A fascinating feature sadly underrated by history, it was released on the cusp of sound reproduction and suffered badly as a result, even though it was hastily rereleased with a soundtrack. It exemplifies many of the big gestural performances typical of the silent era that can’t have translated well outside that idiom, but it also has so many wonderful touches in its story of a working class woman, Sally (Betty Balfour), recruited to take the place of exiled Princess Zonia (also Balfour, of course). Zonia is heir to the crown in the fictional land of Bolonia, but a dastardly general has staged a coup, hence wily diplomat Lidoff (Ernest Thesiger)’s overtures towards Sally as a means of attracting the ire of potential assassins on the Princess’s return to take back power. Of course, as with many such Ruritanian romances, it always retains a sheen of daffiness to its melodramatic machinations, communicated by the joyfully rhyming intertitles and a lighthearted way with puns (my favourite being the diffident ruling family the “Perhapsburgs”). It’s also a handsomely-mounted production that clearly made extensive use of the finest British studio craftsmanship, with some very large and elaborate sets.


The Twelve Pound Look (1920) || Director Jack Denton | Writer Eliot Stannard (based on the play by J. M. Barrie) | Cinematographer William Shenton | Starring Jessie Winter, Milton Rosmer | Length 75 minutes || My Rating 2.5 stars likeable

You never realise how much society has changed in a hundred years until you watch a story of female emancipation which takes the form of the liberating powers of becoming a typist. It’s to the film’s credit, though, that its female star (Jessie Winter, playing Kate, a parson’s daughter) doesn’t define herself by her marriage to the aspirationally wealthy plutocrat Harry Sims (Milton Rosmer), finding his vulgarity and displays of wealth boring and unfulfilling. That she should leave him for a humble typewriter — whose £12 price tag, once she’s earned and paid for it, allows her to leave the suffocating marriage — is almost an echo of his own attitude to his humble origins: we see Harry firing his first boss, just as she fires Harry after a fashion. He after all is the one whose view of marriage is strictly as a business transaction. The characters are stock types, with Harry introduced at the other end of a large cigar behind a desk, and Kate doing some needlework while sitting in her garden. That said, it’s a perfectly likeable film with some nice performances. Harry’s younger, second wife has a great comedic scene looking monumentally bored during his obsessive rehearsals for receiving his knighthood, and Kate’s decisive move into independence is flagged by her looking off into the half-distance, even if the method of her liberation (her love for a typewriter!) brings things back to bathos.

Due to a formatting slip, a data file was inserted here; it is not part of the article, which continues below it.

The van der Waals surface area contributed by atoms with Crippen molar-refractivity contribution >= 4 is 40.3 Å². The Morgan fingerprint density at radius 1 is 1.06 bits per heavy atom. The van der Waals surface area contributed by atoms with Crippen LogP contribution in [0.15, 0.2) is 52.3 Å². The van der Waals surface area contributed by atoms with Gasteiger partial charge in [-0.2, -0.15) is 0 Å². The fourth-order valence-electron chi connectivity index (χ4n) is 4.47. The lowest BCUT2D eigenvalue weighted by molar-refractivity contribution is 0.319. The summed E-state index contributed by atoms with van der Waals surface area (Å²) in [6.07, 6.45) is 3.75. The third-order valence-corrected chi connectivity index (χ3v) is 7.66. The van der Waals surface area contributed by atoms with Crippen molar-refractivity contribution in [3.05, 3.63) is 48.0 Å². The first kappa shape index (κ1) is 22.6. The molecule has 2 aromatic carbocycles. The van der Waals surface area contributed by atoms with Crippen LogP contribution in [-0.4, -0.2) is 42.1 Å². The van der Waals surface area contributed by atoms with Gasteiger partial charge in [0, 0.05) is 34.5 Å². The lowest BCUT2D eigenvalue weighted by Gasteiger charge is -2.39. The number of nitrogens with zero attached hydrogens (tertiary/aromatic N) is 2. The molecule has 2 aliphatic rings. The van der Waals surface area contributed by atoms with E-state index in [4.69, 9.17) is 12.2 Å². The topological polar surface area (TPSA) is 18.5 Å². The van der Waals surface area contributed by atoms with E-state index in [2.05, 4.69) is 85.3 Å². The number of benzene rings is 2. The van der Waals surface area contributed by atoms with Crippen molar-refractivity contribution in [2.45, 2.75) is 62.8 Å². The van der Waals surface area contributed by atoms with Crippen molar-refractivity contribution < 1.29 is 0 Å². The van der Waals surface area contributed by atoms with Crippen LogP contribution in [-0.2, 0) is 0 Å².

Beauty and the Beast (1922, short film) || Director/Writer Guy Newall | Starring Ivy Duke, Guy Newall | Length 30 minutes

This is an odd little short film in which husband and wife team Ivy Duke and Guy Newall (the latter also writing and directing) play the eponymous couple, frequently breaking the fourth wall to address the audience. It’s the latter aspect that’s the most interesting, of course, as the drama itself revolves around a constrictive garment worn by the Beauty (some kind of corset-like vest it seems) which the man unwittingly pulls apart at the theatre (Newall’s Beast is indeed a rather witless moron here, allowing Duke to shine brightest). I suppose this kind of premise is most suited to a short film and were it not for the framing device of them addressing the audience directly, it might be more easily forgotten.


Tubby’s Typewriter (1916, short film) || Director Frank Wilson | Writer Percy Manton | Starring Johnny Butt | Length 7 minutes

This is just a fragment of one of many shorts comedian Johnny Butt made in ‘The Exploits of Tubby’ series using the eponymously rotund (and fairly unmemorable) character. Here his wife is provoked to jealousy by a letter referring to how smitten he is with a journalist colleague’s new typewriter, unaware that this refers not to a woman but to a new-fangled piece of machinery. It’s a thin premise, and when the journalist invites Tubby out to dine with two girls he’s just met (one of whom is Tubby’s wife) we are set up for the feuding couple to be awkwardly reunited. This however is where the fragment cuts out so we are left to imagine an undoubtedly rote conclusion to this little domestic comedy.